When he touches Gabriela’s bum, mayhem ensues. A chivalrous Lembit swings a punch at him, but slips on an Airfix model of an asteroid, and catches a dozing Sir Menzies Campbell (JR Hartley) on the temple. “Mark, Mark, help me, Mark!” cries the stricken leader as he collapses to the shagpile. “Where’s Mark Oaten?” “In the bath,” mutters a peevish Nick Clegg (Paul Rudd). “Nick? Is that you? What happened? Tell me it wasn’t Chris Rennard again.” “I have been made indirectly aware of a non-specific incident, Ming, but I was playing Blind Man’s Bluff with Sarah Teather (Wee Jimmy Krankie) when it all kicked off, and never saw a thing. Besides, I never ask where does he go, I never ask what does he do. Chris is Chris, this is life.”

Maybe it is political life, Nick, but not as anyone sane would know it, and seven years on from that flashback scene we find Ming’s successor mercilessly stalked by political death. The whiff of late-stage terminal crisis settles over him, as it does whenever muted public contempt mutates into raucous public derision, and he stands before us naked and exposed.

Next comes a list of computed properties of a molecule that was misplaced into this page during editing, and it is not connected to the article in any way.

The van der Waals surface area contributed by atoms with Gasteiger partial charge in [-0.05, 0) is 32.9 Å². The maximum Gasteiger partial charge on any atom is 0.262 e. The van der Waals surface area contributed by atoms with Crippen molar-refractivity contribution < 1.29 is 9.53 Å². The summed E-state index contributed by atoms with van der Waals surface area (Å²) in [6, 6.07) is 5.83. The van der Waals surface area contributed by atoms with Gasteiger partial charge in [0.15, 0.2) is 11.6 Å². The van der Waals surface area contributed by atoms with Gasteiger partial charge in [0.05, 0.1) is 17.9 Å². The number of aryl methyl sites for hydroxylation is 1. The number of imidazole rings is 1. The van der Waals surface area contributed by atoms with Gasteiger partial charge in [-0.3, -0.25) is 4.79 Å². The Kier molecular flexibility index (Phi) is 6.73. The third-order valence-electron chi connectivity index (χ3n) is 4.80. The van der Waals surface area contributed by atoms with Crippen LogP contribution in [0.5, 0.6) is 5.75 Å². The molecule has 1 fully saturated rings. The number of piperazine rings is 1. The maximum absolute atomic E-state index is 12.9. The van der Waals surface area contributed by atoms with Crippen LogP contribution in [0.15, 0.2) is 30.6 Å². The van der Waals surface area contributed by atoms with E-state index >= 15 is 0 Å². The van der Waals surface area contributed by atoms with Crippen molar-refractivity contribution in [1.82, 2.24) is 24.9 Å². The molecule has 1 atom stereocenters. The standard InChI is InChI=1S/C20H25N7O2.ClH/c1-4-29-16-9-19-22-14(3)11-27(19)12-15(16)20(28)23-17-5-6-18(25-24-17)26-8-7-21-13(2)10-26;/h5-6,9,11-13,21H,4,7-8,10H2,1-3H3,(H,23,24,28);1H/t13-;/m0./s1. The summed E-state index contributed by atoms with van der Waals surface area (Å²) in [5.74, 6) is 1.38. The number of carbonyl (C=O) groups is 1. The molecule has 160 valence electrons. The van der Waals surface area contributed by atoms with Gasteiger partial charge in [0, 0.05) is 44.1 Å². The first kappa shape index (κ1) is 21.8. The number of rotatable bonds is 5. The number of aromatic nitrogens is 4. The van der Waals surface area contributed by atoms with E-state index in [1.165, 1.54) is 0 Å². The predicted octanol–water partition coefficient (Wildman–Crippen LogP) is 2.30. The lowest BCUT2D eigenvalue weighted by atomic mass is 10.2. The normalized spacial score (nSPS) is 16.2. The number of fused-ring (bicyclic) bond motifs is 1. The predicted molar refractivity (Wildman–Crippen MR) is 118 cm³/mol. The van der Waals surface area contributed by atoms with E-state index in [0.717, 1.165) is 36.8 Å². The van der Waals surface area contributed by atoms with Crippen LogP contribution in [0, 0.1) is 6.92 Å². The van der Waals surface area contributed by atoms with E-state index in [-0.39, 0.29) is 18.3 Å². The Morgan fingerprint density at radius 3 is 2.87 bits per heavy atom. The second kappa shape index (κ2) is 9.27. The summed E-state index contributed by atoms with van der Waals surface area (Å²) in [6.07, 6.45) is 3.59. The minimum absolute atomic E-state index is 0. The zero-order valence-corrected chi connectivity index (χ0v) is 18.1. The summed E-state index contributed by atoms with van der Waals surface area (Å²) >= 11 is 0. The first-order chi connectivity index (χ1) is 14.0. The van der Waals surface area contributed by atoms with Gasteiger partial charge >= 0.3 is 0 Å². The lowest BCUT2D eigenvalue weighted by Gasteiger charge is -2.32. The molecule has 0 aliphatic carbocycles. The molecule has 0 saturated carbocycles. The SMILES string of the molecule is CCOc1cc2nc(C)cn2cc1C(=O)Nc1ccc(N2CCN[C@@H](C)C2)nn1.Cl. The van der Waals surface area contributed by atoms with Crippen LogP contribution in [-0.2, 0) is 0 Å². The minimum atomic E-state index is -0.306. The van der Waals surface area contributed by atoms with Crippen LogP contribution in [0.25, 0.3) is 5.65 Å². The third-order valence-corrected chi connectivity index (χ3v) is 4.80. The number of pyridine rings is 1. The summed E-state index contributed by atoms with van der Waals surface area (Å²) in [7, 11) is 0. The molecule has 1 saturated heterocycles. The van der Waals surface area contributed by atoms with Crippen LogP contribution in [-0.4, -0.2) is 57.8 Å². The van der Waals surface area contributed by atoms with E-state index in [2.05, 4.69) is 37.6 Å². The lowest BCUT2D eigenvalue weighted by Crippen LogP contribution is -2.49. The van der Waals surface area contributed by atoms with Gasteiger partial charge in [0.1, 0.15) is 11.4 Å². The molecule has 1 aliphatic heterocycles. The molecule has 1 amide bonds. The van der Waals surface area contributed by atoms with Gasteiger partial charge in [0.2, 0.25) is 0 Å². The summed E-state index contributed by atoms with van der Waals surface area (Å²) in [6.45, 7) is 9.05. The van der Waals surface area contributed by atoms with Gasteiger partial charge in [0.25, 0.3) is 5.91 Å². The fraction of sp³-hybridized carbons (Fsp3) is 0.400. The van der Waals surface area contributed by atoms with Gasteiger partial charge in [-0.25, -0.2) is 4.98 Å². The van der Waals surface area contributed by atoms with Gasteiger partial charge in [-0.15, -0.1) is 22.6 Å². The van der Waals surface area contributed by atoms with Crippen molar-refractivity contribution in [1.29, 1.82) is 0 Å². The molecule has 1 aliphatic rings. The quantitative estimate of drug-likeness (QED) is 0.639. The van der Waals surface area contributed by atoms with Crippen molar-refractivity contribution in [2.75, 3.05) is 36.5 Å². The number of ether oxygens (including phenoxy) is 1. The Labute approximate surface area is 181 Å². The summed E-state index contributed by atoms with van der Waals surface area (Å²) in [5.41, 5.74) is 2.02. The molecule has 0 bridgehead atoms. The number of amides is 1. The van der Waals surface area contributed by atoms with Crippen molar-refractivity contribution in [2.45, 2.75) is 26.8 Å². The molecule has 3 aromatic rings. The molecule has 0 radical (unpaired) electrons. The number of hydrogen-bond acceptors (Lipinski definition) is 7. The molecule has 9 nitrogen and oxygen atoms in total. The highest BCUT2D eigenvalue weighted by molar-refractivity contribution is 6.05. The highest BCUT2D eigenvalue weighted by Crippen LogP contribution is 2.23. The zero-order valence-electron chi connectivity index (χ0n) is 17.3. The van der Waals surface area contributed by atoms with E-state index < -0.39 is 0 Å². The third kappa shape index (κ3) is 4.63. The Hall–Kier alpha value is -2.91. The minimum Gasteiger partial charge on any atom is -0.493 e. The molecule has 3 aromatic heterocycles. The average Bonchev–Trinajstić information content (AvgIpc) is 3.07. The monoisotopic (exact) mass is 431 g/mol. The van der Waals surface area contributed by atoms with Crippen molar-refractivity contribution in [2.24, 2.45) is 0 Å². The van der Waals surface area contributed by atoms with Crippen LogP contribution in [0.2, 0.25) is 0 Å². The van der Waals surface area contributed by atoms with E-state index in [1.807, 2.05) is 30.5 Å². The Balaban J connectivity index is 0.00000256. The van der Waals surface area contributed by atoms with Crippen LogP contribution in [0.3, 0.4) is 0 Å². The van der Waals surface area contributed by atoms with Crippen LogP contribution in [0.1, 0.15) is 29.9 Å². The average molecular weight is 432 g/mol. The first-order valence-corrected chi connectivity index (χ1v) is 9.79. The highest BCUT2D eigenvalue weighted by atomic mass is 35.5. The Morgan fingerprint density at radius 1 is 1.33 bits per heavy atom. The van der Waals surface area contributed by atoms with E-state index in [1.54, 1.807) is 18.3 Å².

After tuition fees, failing to deliver House of Lords reform, learning of David Cameron’s European “veto” only after the event, and the other humiliations which have steered the Lib Dems towards electoral oblivion, what were the remaining threadbare garments preserving this emperor’s modesty? In reverse order, as favoured by the late Eric Morley, those rags were as follows: 3) appearing to be a semi-competent party manager; 2) seeming about as honest as our atrophied expectations of politicians suggest is feasible; and 1) being a modern metropolitan guy, committed to equality of all types and a sworn enemy of retrograde nastiness of which his portly friend is accused by a burgeoning catalogue of Lib Dem women.